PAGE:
The U.S. newspaper Politico reported that the White House is considering extending the Russian-American Treaty on the Reduction and Limitation of Strategic Offensive Arms not for five years, as provided by the agreement itself, but for a shorter period. Journalists were told about this on condition of anonymity by current and former US administration officials.
Such a step, according to the publication, will allow President Donald Trump to save face without allowing the treaty to expire without replacement, and at the same time to try to develop a new trilateral arms control agreement with Russia and China. The article discusses the possibility of extending the treaty, for example, for a six-month period. At the same time, John Wolfstall, head of Nuclear Crisis Group, who served as senior director of the U.S. National Security Council for arms control and non-proliferation under Barack Obama’s administration, warns that under this scenario it is not clear whether the treaty can be extended for one or two additional terms to give a total of five years. “Or a six-month extension means we’re burning bridges,” Politico quotes him as saying.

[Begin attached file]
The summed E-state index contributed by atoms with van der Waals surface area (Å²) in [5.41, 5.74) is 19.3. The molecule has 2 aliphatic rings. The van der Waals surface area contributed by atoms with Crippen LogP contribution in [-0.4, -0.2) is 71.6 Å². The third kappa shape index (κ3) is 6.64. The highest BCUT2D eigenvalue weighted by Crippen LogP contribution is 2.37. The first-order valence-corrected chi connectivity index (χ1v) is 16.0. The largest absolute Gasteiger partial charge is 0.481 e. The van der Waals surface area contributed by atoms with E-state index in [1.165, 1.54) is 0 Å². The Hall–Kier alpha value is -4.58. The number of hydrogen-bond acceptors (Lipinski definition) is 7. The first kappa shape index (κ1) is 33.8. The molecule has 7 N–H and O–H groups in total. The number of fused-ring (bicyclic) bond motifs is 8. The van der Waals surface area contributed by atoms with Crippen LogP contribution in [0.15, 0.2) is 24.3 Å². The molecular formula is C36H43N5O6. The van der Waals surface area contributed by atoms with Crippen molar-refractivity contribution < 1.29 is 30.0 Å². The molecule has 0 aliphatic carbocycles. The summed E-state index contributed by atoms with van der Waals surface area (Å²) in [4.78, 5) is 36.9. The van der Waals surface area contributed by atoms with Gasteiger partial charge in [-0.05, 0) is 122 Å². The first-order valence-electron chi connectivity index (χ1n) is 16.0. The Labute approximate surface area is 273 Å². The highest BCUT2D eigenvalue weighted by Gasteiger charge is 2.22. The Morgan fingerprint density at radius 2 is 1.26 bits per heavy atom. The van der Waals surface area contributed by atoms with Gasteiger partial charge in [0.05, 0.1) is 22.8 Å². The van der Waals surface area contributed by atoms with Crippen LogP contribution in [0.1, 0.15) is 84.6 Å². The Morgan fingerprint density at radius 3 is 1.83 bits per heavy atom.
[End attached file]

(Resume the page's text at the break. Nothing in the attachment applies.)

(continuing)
However, the article with reference to sources also refers to the possibility of extending the treaty for one or two years, provided that Russia and China agree to the development of some “gentleman’s agreement”, or principles of interaction in the field of arms control. As a guide, the sources cite the Russian-American Treaty on Strategic Offensive Reductions of 2002 (“Moscow Treaty”), which was much less formalized than the new one. At the same time, John Wolfstall recalls that until 2009 the first treaty, which set out strict verification measures, was still in force.